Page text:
A new study supports the use of directly observed therapy to treat dangerous TB infections. 

An examination of surveillance data for cases of multidrug-resistant tuberculosis (MDR-TB) reported to the CDC from 1993 to 2013 showed that DOT increased from 74% during 1993-2002 to 95% during 2002-2013, while all-cause mortality decreased from 31% to 11% during these periods, reported Jorge Salinas, MD, of the CDC division of tuberculosis elimination in Atlanta, and colleagues.

The analysis confirmed that DOT is an effective strategy for reducing deaths from MDR-TB in the US, the authors stated in a presentation at the American Thoracic Society meeting.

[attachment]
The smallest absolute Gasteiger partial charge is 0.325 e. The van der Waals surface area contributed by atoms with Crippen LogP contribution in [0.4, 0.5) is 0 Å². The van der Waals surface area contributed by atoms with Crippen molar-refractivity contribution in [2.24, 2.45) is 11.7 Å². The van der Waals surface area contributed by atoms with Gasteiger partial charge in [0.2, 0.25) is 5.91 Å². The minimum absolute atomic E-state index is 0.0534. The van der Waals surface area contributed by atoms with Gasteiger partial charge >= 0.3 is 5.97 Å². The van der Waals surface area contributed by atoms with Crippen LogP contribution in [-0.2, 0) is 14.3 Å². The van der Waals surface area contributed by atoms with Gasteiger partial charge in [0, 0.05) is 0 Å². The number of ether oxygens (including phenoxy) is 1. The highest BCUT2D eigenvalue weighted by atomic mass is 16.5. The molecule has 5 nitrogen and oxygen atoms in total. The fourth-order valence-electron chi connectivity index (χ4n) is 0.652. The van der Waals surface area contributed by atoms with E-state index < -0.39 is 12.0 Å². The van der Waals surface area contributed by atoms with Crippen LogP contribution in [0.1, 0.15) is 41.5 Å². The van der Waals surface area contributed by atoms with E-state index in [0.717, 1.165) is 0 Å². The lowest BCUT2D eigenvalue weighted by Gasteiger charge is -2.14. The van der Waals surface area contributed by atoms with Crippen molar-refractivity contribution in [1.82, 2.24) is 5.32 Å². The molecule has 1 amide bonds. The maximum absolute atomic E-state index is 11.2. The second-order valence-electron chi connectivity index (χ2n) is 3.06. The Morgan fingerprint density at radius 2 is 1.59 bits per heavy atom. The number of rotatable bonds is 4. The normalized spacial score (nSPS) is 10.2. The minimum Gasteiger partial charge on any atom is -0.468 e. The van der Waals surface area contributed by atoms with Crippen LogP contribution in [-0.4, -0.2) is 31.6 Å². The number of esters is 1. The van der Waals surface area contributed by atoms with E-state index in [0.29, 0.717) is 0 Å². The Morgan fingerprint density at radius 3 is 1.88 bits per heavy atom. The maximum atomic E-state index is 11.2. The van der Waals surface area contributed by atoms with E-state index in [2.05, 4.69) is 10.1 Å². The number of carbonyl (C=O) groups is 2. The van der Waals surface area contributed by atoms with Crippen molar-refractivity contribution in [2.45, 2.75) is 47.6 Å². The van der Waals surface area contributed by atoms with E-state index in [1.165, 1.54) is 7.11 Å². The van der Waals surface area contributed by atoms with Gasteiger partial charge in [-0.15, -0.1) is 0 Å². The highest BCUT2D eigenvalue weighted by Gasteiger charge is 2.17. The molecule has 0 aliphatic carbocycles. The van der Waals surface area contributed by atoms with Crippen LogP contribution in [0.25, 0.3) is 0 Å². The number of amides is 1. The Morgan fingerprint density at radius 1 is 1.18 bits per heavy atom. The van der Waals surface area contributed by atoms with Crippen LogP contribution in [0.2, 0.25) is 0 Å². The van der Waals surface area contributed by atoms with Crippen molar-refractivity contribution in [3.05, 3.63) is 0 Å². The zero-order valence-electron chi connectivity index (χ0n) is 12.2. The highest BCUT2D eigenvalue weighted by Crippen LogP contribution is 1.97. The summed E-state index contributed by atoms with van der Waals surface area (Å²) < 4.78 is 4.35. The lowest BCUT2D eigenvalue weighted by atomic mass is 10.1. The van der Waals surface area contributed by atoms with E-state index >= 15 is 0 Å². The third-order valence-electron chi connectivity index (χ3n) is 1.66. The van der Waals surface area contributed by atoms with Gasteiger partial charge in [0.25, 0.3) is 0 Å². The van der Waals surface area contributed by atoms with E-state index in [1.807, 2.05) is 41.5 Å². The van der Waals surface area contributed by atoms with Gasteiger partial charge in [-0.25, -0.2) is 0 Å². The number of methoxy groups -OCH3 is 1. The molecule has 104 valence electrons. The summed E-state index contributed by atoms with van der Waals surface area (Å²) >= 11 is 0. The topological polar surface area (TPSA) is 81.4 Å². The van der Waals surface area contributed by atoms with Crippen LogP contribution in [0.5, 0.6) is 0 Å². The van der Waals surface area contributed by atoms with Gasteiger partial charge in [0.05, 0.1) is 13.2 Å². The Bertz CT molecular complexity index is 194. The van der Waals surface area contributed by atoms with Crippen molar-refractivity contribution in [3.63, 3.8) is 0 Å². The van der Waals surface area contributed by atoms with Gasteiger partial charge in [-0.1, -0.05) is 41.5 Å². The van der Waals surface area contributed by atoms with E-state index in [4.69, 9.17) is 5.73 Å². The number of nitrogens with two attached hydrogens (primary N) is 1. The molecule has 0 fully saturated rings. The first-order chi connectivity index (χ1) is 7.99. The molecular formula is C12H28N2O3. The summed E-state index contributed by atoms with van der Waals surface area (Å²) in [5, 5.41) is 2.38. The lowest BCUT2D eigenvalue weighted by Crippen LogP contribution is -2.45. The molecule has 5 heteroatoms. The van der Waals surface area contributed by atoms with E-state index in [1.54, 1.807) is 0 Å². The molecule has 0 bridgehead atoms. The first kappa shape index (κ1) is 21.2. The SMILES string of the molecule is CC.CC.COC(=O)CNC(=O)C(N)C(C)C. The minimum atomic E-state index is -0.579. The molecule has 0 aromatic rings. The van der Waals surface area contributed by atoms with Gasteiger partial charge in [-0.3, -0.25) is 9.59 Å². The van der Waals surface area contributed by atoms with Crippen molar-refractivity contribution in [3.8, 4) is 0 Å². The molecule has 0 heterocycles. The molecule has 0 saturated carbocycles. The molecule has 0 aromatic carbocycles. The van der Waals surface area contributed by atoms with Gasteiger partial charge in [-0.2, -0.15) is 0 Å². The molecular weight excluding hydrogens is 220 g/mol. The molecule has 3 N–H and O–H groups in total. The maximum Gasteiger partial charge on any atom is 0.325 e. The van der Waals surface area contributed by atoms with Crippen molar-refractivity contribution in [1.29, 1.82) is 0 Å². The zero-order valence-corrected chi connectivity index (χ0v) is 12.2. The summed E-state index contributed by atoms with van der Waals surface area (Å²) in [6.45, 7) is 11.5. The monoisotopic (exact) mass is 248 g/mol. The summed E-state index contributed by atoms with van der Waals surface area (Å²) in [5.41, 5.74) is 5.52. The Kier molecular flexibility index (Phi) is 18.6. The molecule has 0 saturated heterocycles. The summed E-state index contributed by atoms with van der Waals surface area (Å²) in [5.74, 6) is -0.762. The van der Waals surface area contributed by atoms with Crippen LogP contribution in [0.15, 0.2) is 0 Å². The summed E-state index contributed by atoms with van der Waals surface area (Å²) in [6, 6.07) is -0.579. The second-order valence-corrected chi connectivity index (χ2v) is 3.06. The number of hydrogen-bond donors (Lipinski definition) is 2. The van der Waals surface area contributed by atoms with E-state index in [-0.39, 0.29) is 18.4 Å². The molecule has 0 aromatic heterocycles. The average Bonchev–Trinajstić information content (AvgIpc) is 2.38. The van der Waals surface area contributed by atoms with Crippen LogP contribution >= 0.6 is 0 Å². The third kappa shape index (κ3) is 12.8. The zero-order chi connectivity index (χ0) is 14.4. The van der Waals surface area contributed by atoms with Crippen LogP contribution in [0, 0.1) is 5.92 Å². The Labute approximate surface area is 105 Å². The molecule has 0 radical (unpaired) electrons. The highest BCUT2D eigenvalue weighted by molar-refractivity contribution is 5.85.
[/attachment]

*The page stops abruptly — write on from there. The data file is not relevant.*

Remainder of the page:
“Directly observed therapy is already recommended to treat all forms of TB, but it’s valuable to have this data on the effectiveness among patients with MDR-TB,” Salinas noted in a written press statement.

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